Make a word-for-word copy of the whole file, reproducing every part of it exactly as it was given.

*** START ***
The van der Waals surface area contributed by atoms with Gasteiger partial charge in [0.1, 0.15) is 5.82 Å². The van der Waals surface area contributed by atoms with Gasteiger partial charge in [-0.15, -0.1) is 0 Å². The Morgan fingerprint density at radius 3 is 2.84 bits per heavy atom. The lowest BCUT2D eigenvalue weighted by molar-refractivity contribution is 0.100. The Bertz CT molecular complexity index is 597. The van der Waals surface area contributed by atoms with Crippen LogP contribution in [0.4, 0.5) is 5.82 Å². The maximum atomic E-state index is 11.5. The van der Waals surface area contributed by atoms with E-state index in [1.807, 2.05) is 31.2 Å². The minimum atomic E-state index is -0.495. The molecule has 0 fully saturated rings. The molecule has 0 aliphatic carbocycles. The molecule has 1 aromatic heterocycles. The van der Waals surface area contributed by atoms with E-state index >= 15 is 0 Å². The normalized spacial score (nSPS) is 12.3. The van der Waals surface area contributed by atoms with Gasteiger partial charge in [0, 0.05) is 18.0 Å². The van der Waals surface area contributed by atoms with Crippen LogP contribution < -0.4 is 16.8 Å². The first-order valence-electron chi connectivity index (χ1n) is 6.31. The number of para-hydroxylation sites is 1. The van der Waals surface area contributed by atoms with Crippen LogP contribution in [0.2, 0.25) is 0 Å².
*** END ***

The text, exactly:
The van der Waals surface area contributed by atoms with Gasteiger partial charge in [0.1, 0.15) is 5.82 Å². The van der Waals surface area contributed by atoms with Gasteiger partial charge in [-0.15, -0.1) is 0 Å². The Morgan fingerprint density at radius 3 is 2.84 bits per heavy atom. The lowest BCUT2D eigenvalue weighted by molar-refractivity contribution is 0.100. The Bertz CT molecular complexity index is 597. The van der Waals surface area contributed by atoms with Crippen LogP contribution in [0.4, 0.5) is 5.82 Å². The maximum atomic E-state index is 11.5. The van der Waals surface area contributed by atoms with E-state index in [1.807, 2.05) is 31.2 Å². The minimum atomic E-state index is -0.495. The molecule has 0 fully saturated rings. The molecule has 0 aliphatic carbocycles. The molecule has 1 aromatic heterocycles. The van der Waals surface area contributed by atoms with E-state index >= 15 is 0 Å². The normalized spacial score (nSPS) is 12.3. The van der Waals surface area contributed by atoms with Gasteiger partial charge in [0, 0.05) is 18.0 Å². The van der Waals surface area contributed by atoms with Crippen LogP contribution < -0.4 is 16.8 Å². The first-order valence-electron chi connectivity index (χ1n) is 6.31. The number of para-hydroxylation sites is 1. The van der Waals surface area contributed by atoms with Crippen LogP contribution in [0.2, 0.25) is 0 Å².